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WTB: Clear or "Root Beer" Tomenosuke Blaster Grips

 
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BadAtNames
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Joined: 22 Jan 2017
Posts: 28
Location: Albany, NY

PostPosted: Wed May 10, 2017 11:27 am    Post subject: WTB: Clear or "Root Beer" Tomenosuke Blaster Grips Reply with quote

I'm looking for anyone who knows where I can find, or is willing to part with, a set of clear or "root beer" colored grips for a Tomenosuke blaster pro.

Not looking to retrofit with a Coyle outer grip frame/buttplate for the clear, just looking for Tomen clear grips specifically.

Willing to trade a set of unmodified amber grips in addition to payment.

Thanks!
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ogrotesque1
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Joined: 30 Sep 2016
Posts: 79
Location: La Palma, CA

PostPosted: Wed Jun 07, 2017 6:40 pm    Post subject: Reply with quote

I'm on the hunt for some of these too. Not the most easy things to track down, that's for damn sure!? Someone should just do a run and they'd always have the molds on hand? That would kick some serious replicant ass!
What would really be cool is to learn how to make them by hand from scratch out of acrylic. It can't be that hard? Its mainly heating up the acrylic to be formed into shape and then some cutting and trimming. Sounds fun, but very labor intensive.
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Skin-Job
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Joined: 05 Mar 2007
Posts: 562
Location: London, England

PostPosted: Thu Jun 08, 2017 3:43 am    Post subject: Reply with quote

Can't be that hard?


' Its mainly heating up the acrylic to be formed into shape and then some cutting and trimming'


it really isn't.

Karl
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ogrotesque1
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Joined: 30 Sep 2016
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PostPosted: Thu Jun 08, 2017 1:34 pm    Post subject: Reply with quote

I personally have never tried working with acrylic so, I have no idea or concept of what to expect or even what it takes in terms of forming, cutting, or even transferring the crosshatch pattern onto the acrylic. It sure sounds difficult right out the gate!? Of coarse, it'd help heaps if you have any artistic talent in your DNA, which I do luckily! After reading an older thread on here about a certain replica Hero Blaster (serial # 3289) that was scratch built by a professional Hollywood FX guy that made the grips from 1/2 inch thick acrylic and stating he would make them for anyone that wanted to pay $750.00 per set, I was lead to believe that there was some difficulty involved. Why else such a high price tag? I'd like to try my hand and take a crack at it, regardless.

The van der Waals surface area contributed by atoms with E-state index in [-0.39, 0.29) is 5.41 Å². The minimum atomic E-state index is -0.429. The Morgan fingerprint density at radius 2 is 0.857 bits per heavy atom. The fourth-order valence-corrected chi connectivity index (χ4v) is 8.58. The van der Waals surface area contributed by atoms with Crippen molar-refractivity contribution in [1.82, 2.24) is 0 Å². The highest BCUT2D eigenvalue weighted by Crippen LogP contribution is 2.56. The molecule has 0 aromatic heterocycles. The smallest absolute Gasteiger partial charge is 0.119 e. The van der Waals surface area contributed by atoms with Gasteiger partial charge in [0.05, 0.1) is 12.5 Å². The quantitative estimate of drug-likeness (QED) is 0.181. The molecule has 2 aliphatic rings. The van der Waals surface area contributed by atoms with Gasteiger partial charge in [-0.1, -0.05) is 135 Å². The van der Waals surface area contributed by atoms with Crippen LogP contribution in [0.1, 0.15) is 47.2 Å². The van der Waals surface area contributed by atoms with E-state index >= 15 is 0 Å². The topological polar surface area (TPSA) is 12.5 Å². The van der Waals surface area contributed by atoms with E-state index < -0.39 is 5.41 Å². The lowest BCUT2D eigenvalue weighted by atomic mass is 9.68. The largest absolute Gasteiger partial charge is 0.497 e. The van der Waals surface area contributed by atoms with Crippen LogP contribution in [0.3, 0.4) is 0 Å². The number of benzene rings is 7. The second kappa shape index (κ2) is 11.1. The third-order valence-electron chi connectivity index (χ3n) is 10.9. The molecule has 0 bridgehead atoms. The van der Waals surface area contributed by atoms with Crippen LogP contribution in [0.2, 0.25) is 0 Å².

Am I sensing a bit of sarcasm from you Karl, or are you honestly telling us that there's nothing to it?
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Buch
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Joined: 27 Feb 2014
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Location: Copenhagen, Denmark

PostPosted: Thu Jun 08, 2017 2:01 pm    Post subject: Reply with quote

Why not resin casts?
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ogrotesque1
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Location: La Palma, CA

PostPosted: Fri Jun 09, 2017 5:16 am    Post subject: Reply with quote

That was always my first though, but I know how people feel about recasting on here and other prop forums and that's a BIG no-no! I don't think it's something that should be done either. So, I'd have to sculpt the bucks anyway, why not just try it in acrylic from the get-go!? Then I could cast my own after that if I felt they where worth duplicating. I've watched a few YouTube videos on the process and I'm kinda understanding now what tools were used where on sections of the grips. I would need a router though, which I don't have....yet! Also, with casting you have to worry about bubbles getting trapped inside the resin and that wouldn't fly at all! There's some ugly bubble filled cast resin Amber grips on the evilBay right now if anyone is interested?
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Skin-Job
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Joined: 05 Mar 2007
Posts: 562
Location: London, England

PostPosted: Fri Jun 09, 2017 12:40 pm    Post subject: Reply with quote

No, you're right.
I was being sarcastic Smile

To produce a set of grips machined direct from solid billets (blocks) of the correctly coloured acrylic material requires a great deal of skill and some specialist machinery.
Kenney Palkow made the set you're talking about. Kenney is a very talented and experienced machinist.

The grip checkering isn't transferred to the grip panels, it's machined into them.

Casting a set is certainly the way to go, as you can adjust the colour of the final cast (as you start with a water clear resin and add dyes). Plus, you'll have a set of master moulds from which to cast other sets to sell.

You'll need to start with models of the grips you want, oversized by the precise amount of the compound shrinkage of the moulding silicone rubber, and the clear casting resin.

The better the finish on the master models, the better the surface of the mould, and the better the surface of the grips cast from them.

Karl
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